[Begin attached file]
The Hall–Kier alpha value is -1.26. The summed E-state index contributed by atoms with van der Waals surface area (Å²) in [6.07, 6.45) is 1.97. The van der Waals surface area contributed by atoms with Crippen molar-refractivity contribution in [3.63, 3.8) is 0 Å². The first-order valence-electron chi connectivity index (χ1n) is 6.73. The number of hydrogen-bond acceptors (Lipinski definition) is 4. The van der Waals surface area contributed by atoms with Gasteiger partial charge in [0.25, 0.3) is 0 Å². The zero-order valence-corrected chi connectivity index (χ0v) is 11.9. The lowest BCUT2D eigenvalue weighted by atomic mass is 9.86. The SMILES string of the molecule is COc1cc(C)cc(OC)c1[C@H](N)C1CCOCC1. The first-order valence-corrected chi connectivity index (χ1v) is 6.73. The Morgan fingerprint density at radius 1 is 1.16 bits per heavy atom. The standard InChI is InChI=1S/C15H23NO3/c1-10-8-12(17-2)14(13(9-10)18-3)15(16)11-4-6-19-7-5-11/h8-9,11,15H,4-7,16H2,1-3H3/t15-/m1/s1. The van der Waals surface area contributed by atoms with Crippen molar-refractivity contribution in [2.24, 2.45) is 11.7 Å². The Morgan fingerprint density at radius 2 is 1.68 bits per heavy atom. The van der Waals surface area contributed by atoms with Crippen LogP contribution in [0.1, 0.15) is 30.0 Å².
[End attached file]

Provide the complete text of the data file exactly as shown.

The Hall–Kier alpha value is -1.26. The summed E-state index contributed by atoms with van der Waals surface area (Å²) in [6.07, 6.45) is 1.97. The van der Waals surface area contributed by atoms with Crippen molar-refractivity contribution in [3.63, 3.8) is 0 Å². The first-order valence-electron chi connectivity index (χ1n) is 6.73. The number of hydrogen-bond acceptors (Lipinski definition) is 4. The van der Waals surface area contributed by atoms with Gasteiger partial charge in [0.25, 0.3) is 0 Å². The zero-order valence-corrected chi connectivity index (χ0v) is 11.9. The lowest BCUT2D eigenvalue weighted by atomic mass is 9.86. The SMILES string of the molecule is COc1cc(C)cc(OC)c1[C@H](N)C1CCOCC1. The first-order valence-corrected chi connectivity index (χ1v) is 6.73. The Morgan fingerprint density at radius 1 is 1.16 bits per heavy atom. The standard InChI is InChI=1S/C15H23NO3/c1-10-8-12(17-2)14(13(9-10)18-3)15(16)11-4-6-19-7-5-11/h8-9,11,15H,4-7,16H2,1-3H3/t15-/m1/s1. The van der Waals surface area contributed by atoms with Crippen molar-refractivity contribution in [2.24, 2.45) is 11.7 Å². The Morgan fingerprint density at radius 2 is 1.68 bits per heavy atom. The van der Waals surface area contributed by atoms with Crippen LogP contribution in [0.1, 0.15) is 30.0 Å².